Since Nov. 6, U.S. Rep. Mia Love has trailed Democratic challenger Ben McAdams narrowly, often by less than one percent, in an extremely close race. On Nov. 14, Love sued to halt the vote counting, trailing by 873 votes as of that evening.
Currently, that puts McAdams at a .36 percentage point lead. Utah law allows recounts when the victor wins by .25 percentage point or less. If McAdam’s position holds, the Love campaign could not get a recount.
The lawsuit claims that the Salt Lake County Clerk has allowed poll monitors to oversee the mail-in ballots but has not allowed the monitors to challenge signatures that appear different than the signatures on file.
The lawsuit argues that Love’s campaign should be allowed to verify the signatures on the ballots where poll monitors believe there is a discrepancy between the signature on the ballot and the signature on file.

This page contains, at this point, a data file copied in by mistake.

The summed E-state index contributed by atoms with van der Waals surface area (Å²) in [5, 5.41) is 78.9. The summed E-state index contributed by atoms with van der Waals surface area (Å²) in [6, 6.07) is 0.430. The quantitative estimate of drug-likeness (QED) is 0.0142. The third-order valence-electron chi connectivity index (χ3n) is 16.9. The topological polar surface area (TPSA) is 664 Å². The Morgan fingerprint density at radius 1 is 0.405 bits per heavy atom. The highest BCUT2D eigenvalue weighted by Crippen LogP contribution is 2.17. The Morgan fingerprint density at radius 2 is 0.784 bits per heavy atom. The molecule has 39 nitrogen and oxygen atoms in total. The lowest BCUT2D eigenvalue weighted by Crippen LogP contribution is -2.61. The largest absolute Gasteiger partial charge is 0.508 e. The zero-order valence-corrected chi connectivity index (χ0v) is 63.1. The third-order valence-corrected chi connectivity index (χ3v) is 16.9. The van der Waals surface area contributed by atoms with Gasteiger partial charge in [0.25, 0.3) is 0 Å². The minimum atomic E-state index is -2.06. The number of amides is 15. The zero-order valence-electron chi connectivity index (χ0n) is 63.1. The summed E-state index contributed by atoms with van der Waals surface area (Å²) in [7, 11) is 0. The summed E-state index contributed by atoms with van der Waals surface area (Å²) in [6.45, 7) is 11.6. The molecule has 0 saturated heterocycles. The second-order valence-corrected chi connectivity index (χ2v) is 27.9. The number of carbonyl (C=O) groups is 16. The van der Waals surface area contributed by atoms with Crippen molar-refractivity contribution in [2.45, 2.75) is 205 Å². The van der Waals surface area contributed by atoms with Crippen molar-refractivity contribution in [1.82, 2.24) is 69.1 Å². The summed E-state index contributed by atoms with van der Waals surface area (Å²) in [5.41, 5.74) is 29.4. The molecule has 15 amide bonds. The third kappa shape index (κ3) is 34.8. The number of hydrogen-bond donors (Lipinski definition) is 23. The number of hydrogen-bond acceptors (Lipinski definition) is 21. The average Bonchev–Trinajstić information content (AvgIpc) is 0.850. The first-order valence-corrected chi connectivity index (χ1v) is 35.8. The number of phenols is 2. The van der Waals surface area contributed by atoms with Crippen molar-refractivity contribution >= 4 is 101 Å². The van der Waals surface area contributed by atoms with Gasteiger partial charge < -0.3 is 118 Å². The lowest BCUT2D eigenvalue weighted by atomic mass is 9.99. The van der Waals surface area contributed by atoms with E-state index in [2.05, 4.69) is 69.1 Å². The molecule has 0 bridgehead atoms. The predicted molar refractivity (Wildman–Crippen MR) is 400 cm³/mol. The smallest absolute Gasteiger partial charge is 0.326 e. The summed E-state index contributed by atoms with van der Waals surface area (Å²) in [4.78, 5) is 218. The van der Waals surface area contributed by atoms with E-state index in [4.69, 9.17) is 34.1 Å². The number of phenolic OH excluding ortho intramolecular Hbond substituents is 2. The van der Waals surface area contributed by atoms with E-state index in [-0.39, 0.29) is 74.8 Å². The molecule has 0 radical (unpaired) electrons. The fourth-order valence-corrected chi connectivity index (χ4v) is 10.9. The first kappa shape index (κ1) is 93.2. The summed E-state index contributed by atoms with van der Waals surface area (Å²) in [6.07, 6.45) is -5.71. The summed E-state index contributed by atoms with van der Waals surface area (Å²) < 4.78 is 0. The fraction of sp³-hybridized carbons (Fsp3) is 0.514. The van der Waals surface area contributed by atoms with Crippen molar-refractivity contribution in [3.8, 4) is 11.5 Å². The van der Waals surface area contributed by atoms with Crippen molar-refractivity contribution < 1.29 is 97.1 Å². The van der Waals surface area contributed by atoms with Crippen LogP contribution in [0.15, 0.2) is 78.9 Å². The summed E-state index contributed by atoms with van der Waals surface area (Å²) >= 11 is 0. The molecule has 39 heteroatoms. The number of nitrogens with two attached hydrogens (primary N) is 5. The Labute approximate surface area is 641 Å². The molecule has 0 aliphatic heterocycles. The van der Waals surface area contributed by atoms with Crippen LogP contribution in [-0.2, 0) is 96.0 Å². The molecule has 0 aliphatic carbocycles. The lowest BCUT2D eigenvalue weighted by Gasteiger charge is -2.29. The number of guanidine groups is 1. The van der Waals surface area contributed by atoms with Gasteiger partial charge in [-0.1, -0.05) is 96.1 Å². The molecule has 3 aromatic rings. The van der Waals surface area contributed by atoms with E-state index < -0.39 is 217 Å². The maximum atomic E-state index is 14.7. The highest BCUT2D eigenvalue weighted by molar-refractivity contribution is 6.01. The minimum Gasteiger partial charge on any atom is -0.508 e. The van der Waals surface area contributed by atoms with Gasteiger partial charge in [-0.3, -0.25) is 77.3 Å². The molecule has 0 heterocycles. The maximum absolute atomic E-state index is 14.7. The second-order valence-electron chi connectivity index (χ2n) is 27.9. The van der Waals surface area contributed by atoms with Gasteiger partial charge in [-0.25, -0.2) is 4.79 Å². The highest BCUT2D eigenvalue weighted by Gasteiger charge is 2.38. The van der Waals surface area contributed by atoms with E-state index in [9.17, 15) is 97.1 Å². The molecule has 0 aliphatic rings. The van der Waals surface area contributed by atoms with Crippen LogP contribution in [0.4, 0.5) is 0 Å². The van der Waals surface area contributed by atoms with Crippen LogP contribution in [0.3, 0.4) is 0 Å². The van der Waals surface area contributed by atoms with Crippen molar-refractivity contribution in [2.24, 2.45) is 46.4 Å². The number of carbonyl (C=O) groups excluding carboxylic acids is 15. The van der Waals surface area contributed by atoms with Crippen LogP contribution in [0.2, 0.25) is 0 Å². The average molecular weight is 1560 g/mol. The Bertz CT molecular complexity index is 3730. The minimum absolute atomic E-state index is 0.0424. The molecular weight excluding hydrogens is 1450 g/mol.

McAdams replied in a tweet on Nov. 14, saying, “It is the job of election officials to decide what votes count, not political candidates.”
Love campaign attorney Robert Harrington released a statement in which he maintained that they were not accusing anything, but that they wanted to improve the election process.
This isn’t the first lawsuit the clerk’s office has seen during this election. According to the Associated Press, two days before election day, Republican candidates accused County Clerk Sherrie Swenson of failing to mail out thousands of ballots to Salt Lake County in enough time. The case got one hearing but was eventually tossed.
There was only one lawsuit filed, in Salt Lake County which leans Democratic, while there was no suit filed in the Republican-leaning Sanpete, Juab and Utah counties.
Update: On Nov. 16, a judge tossed the lawsuit, stating that the Love campaign failed to name a statute, rule or previous case that would entitle them to the legal ground for the suit. Harrington released a statement saying while the campaign disagreed with the ruling, they appreciated the court’s attention to the matter.